A Lenten Musical Journey, Day 44


The Matthäuspassion of Metropolitan Hilarion Alfeyev, my first (and to this day, most moving) encounter with his music. Wonderfully meditative, preparatory stuff. Attribution(s): “Bells” provided by Shutterstock. [Read more...]

A Lenten Musical Journey, Day 43


Today, the Matthäus Passion of Gottfried August Homilius. I’m not terribly familiar with him as a composer, so I had to do a bit of hunting to find out more. According to (the ever-reliable) Wikipedia, he was “a German composer, cantor and organist,” “one of the most important church composers of the generation following Bach’s,” and “the [Read More...]

A Lenten Musical Journey, Day 42


Georg Philipp Telemann wrote a Matthäus Passion. I did not know this. …which, by extension, means that I also did not know that he’d written more than forty musical reflections on Christ’s Passion. That’s right. OVER 40! So, here’s his Paßions-Musik nach dem Evangelisten Matthäus (TWV 5:31) from 1746. It feels almost mild when compared to some of [Read More...]

A Lenten Musical Journey, Day 41


Passion Week has begun. And so, here’s an unusual Matthaus-Passion from the influential German composer, Heinrich Schütz. The Introitus and Beschluss are my favorite parts, because they’re a bit more complex musically, and the rest feels a bit like a long recitative. But listening to the whole thing (with the text) is a really wonderful meditation. If the name [Read More...]

A Lenten Musical Journey, Day 40


Another example of a work I stumbled across quite by accident. Again, from someone I’ve never even heard of before. And again, a really wonderful revelation. Its composer, Mateusz Dębski, is a young Polish musician who won First Place in a Choral Composition competition in 2006 with this very work. It might just be me, [Read More...]

A Lenten Musical Journey, Day 39


Today’s bit of Lenten musical meditation is the “Paradisi gloria” from the “Stabat Mater” of Metropolitan Hilarion Alfeyev. The entire piece can be found here — that’s the world-premiere recording from 2012, courtesy of the Metropolitan’s YouTube channel — and while the sound quality is less than ideal, it’s fascinating and evocative stuff. The Metropolitan [Read More...]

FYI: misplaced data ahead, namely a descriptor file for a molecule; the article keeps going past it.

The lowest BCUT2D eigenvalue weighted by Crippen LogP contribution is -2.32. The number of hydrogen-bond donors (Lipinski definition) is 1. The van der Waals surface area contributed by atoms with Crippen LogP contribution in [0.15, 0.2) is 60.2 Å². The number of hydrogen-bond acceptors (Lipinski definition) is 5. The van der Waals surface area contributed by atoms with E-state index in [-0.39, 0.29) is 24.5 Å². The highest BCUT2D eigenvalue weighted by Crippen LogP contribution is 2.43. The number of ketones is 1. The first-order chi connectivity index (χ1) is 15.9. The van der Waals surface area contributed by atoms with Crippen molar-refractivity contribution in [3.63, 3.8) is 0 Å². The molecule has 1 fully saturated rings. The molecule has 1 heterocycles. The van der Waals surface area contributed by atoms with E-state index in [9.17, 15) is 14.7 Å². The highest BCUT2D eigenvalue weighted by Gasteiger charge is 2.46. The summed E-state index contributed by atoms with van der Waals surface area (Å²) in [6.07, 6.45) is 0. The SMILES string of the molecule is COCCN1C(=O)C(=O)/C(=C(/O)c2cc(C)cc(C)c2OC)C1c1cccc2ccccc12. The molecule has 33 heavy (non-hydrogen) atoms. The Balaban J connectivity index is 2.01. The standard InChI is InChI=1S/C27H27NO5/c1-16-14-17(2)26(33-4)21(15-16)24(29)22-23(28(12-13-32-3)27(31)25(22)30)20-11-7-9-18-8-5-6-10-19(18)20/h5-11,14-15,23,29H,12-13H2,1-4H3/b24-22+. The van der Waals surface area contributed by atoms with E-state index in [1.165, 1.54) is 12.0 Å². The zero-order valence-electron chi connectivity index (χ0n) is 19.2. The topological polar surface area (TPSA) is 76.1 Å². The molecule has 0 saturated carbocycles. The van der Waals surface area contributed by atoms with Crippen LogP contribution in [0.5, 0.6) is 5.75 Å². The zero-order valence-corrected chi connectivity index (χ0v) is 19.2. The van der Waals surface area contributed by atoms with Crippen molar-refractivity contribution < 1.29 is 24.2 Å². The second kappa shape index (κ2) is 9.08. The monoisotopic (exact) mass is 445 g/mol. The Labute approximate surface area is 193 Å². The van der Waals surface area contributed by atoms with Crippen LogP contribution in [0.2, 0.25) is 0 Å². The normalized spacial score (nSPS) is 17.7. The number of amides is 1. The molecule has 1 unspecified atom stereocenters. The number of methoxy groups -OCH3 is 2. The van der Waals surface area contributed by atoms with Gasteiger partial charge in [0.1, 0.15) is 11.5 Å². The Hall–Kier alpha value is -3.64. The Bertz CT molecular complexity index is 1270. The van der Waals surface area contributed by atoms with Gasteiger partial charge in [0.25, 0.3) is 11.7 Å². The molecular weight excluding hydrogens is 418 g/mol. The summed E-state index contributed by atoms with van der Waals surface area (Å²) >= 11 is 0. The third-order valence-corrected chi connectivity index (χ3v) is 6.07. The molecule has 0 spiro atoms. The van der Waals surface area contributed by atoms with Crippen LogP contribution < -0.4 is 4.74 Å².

A Lenten Musical Journey, Day 38


No, I’m not done with Bach this Lent. Not yet. Not by a long shot. Here’s the “Crucifixus” from his masterful, transcendent Mass in B minor. Crucifixus etiam pro nobis sub Pontio Pilato, passus, et sepultus est. And was crucified also for us under Pontius Pilate: suffered, and was buried. Attribution(s): “Cristo crucificado” by Diego [Read More...]

A Lenten Musical Journey, Day 37


Today’s piece is “Surely He has borne our griefs” by Kevin Sadowski. I don’t even know who this “Kevin Sadowski” fellow is. I stumbled across the recording by accident while researching #MyLentInMusic entries, and was transfixed. (I was searching for something else entirely, and the recording “Lamentations: Music of Tenebrae” by the ProMusica of Washington [Read More...]

A Lenten Musical Journey, Day 36


In honor of today’s feast, the opening chorus from Bach’s Annunciation cantata, Wie schön leuchtet der Morgenstern (How beautifully the morning star shines). The cantata, which can be found in its entirety here, is based on the hymn “Wie schön leuchtet der Morgenstern” by Philipp Nicolai. Wie schön leuchtet der Morgenstern Voll Gnad und Wahrheit von dem [Read More...]

“I Don’t Have to Belong to the Catholic Church to Be in Love with Mary”

Dolores Maria

I love composers who love Mary. So I suppose my long-standing affection for the music of Morten Lauridsen should come as no surprise. Mr. Lauridsen, who has been described by musicologist Nick Strimple as “the only American composer in history who can be called a mystic” and who often spends his summers composing in seclusion on Waldron [Read More...]